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Medline ® Abstract for Reference 64

of 'Induction therapy for acute myeloid leukemia in younger adults'

64
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Acute leukemia during pregnancy: a report on 37 patients and a review of the literature.
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Chelghoum Y, Vey N, Raffoux E, Huguet F, Pigneux A, Witz B, Pautas C, de Botton S, Guyotat D, Lioure B, Fegueux N, Garban F, Saad H, Thomas X
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Cancer. 2005;104(1):110.
 
BACKGROUND: Acute leukemia (AL) requiring cytotoxic treatment occurring during pregnancy poses a very difficult therapeutic dilemma.
METHODS: By means of a mail questionnaire, information on a series of 37 patients with a diagnosis of AL during pregnancy was collected from 13 French centers between December, 1988 and November, 2003.
RESULTS: Thirty-one patients had acute myeloid leukemia (AML), and 6 patients had acute lymphoblastic leukemia (ALL). Nine patients were diagnosed during the first trimester, 10 patients were diagnosed during the second trimester, and 18 patients were diagnosed during the third trimester. Fifteen pregnancies ended with therapeutic or spontaneous abortion. There were 13 normal deliveries, including 1 gemellary pregnancy, and 9 Cesarean sections. Twenty-three healthy babies survived from the 37 pregnancies, of whom 15 babies had been exposed to chemotherapeutic agents. A complete remission was achieved in 34 patients. Eleven women had severe extrahematologic complications during the induction remission course. The median disease-free survival (DFS) was not reached, with a 5-year DFS of 54%. Ten patients developed recurrent disease. Overall, 12 of 37 pregnant women died from leukemia.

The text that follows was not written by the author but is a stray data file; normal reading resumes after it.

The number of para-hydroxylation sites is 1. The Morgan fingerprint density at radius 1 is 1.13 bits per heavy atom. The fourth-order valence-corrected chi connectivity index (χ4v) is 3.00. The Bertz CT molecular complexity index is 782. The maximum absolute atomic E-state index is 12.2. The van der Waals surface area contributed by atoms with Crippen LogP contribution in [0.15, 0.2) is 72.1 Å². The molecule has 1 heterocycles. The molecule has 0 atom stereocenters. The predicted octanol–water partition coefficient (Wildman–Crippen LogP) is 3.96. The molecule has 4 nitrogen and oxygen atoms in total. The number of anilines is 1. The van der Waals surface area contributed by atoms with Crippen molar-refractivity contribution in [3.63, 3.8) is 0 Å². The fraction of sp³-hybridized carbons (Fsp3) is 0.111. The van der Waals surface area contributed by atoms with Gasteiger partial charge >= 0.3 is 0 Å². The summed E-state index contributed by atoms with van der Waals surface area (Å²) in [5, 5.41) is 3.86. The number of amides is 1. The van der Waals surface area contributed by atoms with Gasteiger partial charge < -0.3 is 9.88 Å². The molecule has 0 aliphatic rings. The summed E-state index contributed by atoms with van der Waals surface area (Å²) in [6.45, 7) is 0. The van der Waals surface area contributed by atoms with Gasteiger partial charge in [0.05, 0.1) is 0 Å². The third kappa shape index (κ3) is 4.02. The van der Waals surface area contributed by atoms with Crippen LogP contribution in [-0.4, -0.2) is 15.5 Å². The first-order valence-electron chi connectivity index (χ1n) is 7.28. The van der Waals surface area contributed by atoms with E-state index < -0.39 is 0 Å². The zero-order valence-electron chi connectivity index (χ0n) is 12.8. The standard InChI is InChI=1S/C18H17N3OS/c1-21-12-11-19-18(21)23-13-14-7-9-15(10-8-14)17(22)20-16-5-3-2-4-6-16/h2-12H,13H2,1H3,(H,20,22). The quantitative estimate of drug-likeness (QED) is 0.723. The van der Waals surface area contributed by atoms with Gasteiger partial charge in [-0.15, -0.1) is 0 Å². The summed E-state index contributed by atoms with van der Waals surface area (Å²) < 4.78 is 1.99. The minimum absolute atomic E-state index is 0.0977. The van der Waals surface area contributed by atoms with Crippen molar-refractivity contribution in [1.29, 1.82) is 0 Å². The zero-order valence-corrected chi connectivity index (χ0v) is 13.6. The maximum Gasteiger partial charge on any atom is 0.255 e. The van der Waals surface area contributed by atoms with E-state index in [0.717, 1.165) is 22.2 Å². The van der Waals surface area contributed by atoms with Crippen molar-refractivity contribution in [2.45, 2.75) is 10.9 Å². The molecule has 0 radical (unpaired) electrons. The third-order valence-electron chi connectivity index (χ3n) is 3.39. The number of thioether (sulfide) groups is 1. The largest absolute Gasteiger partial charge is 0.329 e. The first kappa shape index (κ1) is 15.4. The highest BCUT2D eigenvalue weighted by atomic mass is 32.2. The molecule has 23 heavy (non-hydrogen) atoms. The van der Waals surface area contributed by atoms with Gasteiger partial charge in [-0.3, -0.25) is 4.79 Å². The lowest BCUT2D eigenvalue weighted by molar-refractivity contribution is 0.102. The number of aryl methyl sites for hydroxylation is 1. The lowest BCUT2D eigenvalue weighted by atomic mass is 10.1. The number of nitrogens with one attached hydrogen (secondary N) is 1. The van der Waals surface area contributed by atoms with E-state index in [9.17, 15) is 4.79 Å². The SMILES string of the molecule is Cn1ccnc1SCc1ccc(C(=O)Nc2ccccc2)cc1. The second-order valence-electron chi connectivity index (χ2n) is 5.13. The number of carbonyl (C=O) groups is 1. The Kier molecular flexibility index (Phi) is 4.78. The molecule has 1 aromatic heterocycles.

CONCLUSIONS: Pregnancy does not affect the course of AL. In the first trimester, termination of pregnancy should be discussed because of the potential fetal consequences of chemotherapy. Chemotherapy treatment during the second or third trimester may not require termination of pregnancy, because as remission of AL and delivery of a normal infant are likely to be obtained.
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Service d'Hématologie Clinique, Hôpital Edouard Herriot, Lyon, France.
PMID